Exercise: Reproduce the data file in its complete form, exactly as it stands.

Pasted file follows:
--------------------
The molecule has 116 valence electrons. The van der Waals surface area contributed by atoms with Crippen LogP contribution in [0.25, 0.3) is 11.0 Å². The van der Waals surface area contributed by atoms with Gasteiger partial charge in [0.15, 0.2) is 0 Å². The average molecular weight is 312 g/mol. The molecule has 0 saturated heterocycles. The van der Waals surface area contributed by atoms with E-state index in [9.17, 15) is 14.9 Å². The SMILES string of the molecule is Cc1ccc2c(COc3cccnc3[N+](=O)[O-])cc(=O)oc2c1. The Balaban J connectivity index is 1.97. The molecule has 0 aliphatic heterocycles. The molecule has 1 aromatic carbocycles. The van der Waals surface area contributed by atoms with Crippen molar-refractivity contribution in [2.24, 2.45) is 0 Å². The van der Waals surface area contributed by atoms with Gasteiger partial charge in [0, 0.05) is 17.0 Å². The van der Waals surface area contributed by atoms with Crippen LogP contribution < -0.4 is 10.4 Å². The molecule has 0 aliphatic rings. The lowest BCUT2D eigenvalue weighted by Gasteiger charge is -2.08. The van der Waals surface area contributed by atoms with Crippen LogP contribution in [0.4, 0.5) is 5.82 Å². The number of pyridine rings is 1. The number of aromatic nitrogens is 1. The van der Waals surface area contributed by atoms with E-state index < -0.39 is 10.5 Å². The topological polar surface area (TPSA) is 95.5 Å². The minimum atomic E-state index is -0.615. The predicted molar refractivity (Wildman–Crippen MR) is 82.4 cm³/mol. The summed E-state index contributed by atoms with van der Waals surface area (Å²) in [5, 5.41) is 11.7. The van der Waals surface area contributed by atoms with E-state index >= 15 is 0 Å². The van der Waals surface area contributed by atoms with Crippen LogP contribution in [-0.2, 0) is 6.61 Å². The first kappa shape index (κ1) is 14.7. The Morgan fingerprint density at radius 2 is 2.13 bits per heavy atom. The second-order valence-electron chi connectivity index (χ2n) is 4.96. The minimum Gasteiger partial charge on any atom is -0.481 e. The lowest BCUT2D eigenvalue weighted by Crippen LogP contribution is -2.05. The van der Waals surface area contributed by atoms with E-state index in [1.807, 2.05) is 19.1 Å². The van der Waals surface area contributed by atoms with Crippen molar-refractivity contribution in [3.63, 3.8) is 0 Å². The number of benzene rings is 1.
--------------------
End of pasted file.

The molecule has 116 valence electrons. The van der Waals surface area contributed by atoms with Crippen LogP contribution in [0.25, 0.3) is 11.0 Å². The van der Waals surface area contributed by atoms with Gasteiger partial charge in [0.15, 0.2) is 0 Å². The average molecular weight is 312 g/mol. The molecule has 0 saturated heterocycles. The van der Waals surface area contributed by atoms with E-state index in [9.17, 15) is 14.9 Å². The SMILES string of the molecule is Cc1ccc2c(COc3cccnc3[N+](=O)[O-])cc(=O)oc2c1. The Balaban J connectivity index is 1.97. The molecule has 0 aliphatic heterocycles. The molecule has 1 aromatic carbocycles. The van der Waals surface area contributed by atoms with Crippen molar-refractivity contribution in [2.24, 2.45) is 0 Å². The van der Waals surface area contributed by atoms with Gasteiger partial charge in [0, 0.05) is 17.0 Å². The van der Waals surface area contributed by atoms with Crippen LogP contribution < -0.4 is 10.4 Å². The molecule has 0 aliphatic rings. The lowest BCUT2D eigenvalue weighted by Gasteiger charge is -2.08. The van der Waals surface area contributed by atoms with Crippen LogP contribution in [0.4, 0.5) is 5.82 Å². The number of pyridine rings is 1. The number of aromatic nitrogens is 1. The van der Waals surface area contributed by atoms with E-state index < -0.39 is 10.5 Å². The topological polar surface area (TPSA) is 95.5 Å². The minimum atomic E-state index is -0.615. The predicted molar refractivity (Wildman–Crippen MR) is 82.4 cm³/mol. The summed E-state index contributed by atoms with van der Waals surface area (Å²) in [5, 5.41) is 11.7. The van der Waals surface area contributed by atoms with E-state index >= 15 is 0 Å². The van der Waals surface area contributed by atoms with Crippen LogP contribution in [-0.2, 0) is 6.61 Å². The first kappa shape index (κ1) is 14.7. The Morgan fingerprint density at radius 2 is 2.13 bits per heavy atom. The second-order valence-electron chi connectivity index (χ2n) is 4.96. The minimum Gasteiger partial charge on any atom is -0.481 e. The lowest BCUT2D eigenvalue weighted by Crippen LogP contribution is -2.05. The van der Waals surface area contributed by atoms with E-state index in [1.807, 2.05) is 19.1 Å². The van der Waals surface area contributed by atoms with Crippen molar-refractivity contribution in [3.63, 3.8) is 0 Å². The number of benzene rings is 1.